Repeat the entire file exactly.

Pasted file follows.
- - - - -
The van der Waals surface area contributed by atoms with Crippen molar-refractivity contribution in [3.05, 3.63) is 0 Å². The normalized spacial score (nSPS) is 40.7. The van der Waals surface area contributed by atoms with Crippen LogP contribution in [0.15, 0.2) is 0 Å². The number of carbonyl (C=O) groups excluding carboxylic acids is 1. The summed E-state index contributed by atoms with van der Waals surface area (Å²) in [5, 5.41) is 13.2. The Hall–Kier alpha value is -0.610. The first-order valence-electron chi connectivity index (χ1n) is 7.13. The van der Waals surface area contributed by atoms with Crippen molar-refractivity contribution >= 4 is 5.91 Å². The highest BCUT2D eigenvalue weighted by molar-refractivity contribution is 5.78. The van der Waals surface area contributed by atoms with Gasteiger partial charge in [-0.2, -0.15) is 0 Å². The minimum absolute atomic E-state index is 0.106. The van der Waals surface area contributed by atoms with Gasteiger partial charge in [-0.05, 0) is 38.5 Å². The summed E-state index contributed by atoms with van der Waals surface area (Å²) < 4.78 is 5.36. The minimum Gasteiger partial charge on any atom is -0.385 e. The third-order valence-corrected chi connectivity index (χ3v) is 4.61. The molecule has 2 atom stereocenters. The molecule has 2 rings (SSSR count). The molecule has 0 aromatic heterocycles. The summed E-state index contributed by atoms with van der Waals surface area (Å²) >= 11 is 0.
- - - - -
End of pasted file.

The van der Waals surface area contributed by atoms with Crippen molar-refractivity contribution in [3.05, 3.63) is 0 Å². The normalized spacial score (nSPS) is 40.7. The van der Waals surface area contributed by atoms with Crippen LogP contribution in [0.15, 0.2) is 0 Å². The number of carbonyl (C=O) groups excluding carboxylic acids is 1. The summed E-state index contributed by atoms with van der Waals surface area (Å²) in [5, 5.41) is 13.2. The Hall–Kier alpha value is -0.610. The first-order valence-electron chi connectivity index (χ1n) is 7.13. The van der Waals surface area contributed by atoms with Crippen molar-refractivity contribution >= 4 is 5.91 Å². The highest BCUT2D eigenvalue weighted by molar-refractivity contribution is 5.78. The van der Waals surface area contributed by atoms with Gasteiger partial charge in [-0.2, -0.15) is 0 Å². The minimum absolute atomic E-state index is 0.106. The van der Waals surface area contributed by atoms with Gasteiger partial charge in [-0.05, 0) is 38.5 Å². The summed E-state index contributed by atoms with van der Waals surface area (Å²) < 4.78 is 5.36. The minimum Gasteiger partial charge on any atom is -0.385 e. The third-order valence-corrected chi connectivity index (χ3v) is 4.61. The molecule has 2 atom stereocenters. The molecule has 2 rings (SSSR count). The molecule has 0 aromatic heterocycles. The summed E-state index contributed by atoms with van der Waals surface area (Å²) >= 11 is 0.